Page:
Sugaring Season

5 October 2012 Music

Sugaring Season

Beth Orton

Beth Orton has always stood apart from other pensive singer-songwriters, thanks to an organic fusion of folk and electronics. That identifying feature is absent on the English artist’s first album in six years, leaving confident songwriting and gentle arrangements but also a certain blandness. Much of Sugaring Season passes by like merely pretty surroundings, from the genial organ groove of ‘Call Me the Breeze’ to the lightly rolling ‘State of Grace’. Still, Orton puts more focus on her singing, going beyond her usual sandy and faltering delivery. That keeps things interesting, as does her inhabitation of folk music’s rich past on ‘Poison Tree’ and ‘Magpie’. But it’s a disappointing record when the most striking track – the chamber-pop fluke ‘See Through Blue’, with its swaying vocals, and dainty piano and strings – is less than two minutes long. Orton could stand to make an entire album in that freeing direction. For now, without the complication of electronics, she sacrifices her primary point of difference.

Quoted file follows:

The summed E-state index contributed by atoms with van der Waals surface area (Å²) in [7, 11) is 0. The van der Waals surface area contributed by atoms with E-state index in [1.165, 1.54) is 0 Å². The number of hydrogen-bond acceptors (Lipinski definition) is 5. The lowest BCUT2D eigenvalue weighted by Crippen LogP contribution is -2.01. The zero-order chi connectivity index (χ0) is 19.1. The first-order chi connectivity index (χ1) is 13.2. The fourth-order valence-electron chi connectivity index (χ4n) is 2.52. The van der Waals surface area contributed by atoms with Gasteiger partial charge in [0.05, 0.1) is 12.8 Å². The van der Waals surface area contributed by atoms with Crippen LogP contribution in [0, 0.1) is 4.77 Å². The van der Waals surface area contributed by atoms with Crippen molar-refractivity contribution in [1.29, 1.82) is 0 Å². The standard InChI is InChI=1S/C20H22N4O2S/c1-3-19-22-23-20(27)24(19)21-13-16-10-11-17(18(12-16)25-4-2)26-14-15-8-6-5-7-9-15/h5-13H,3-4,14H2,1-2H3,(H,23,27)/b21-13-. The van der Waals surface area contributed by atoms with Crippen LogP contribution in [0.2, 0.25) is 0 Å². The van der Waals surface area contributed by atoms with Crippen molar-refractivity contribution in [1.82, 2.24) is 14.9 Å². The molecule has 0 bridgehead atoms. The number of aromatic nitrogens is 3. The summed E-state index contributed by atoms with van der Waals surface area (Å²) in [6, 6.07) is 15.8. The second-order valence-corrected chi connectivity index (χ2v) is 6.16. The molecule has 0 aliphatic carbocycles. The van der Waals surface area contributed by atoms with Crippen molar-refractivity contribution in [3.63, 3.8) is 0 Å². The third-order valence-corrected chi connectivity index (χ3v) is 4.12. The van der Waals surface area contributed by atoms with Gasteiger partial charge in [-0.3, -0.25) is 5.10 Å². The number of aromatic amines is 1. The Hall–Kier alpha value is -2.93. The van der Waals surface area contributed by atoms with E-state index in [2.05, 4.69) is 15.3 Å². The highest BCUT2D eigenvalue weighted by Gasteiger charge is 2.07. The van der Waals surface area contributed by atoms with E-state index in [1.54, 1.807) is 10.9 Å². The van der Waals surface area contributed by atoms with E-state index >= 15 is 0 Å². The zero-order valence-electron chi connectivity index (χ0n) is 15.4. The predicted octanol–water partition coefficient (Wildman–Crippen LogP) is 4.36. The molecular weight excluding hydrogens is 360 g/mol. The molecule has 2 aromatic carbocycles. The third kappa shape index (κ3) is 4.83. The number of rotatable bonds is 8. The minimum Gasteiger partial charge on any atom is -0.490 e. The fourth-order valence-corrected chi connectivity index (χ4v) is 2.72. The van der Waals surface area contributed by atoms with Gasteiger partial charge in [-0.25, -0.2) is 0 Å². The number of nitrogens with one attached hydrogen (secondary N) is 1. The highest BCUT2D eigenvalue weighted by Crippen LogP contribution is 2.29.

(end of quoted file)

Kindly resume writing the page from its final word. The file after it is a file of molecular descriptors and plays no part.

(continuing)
DOUG WALLEN

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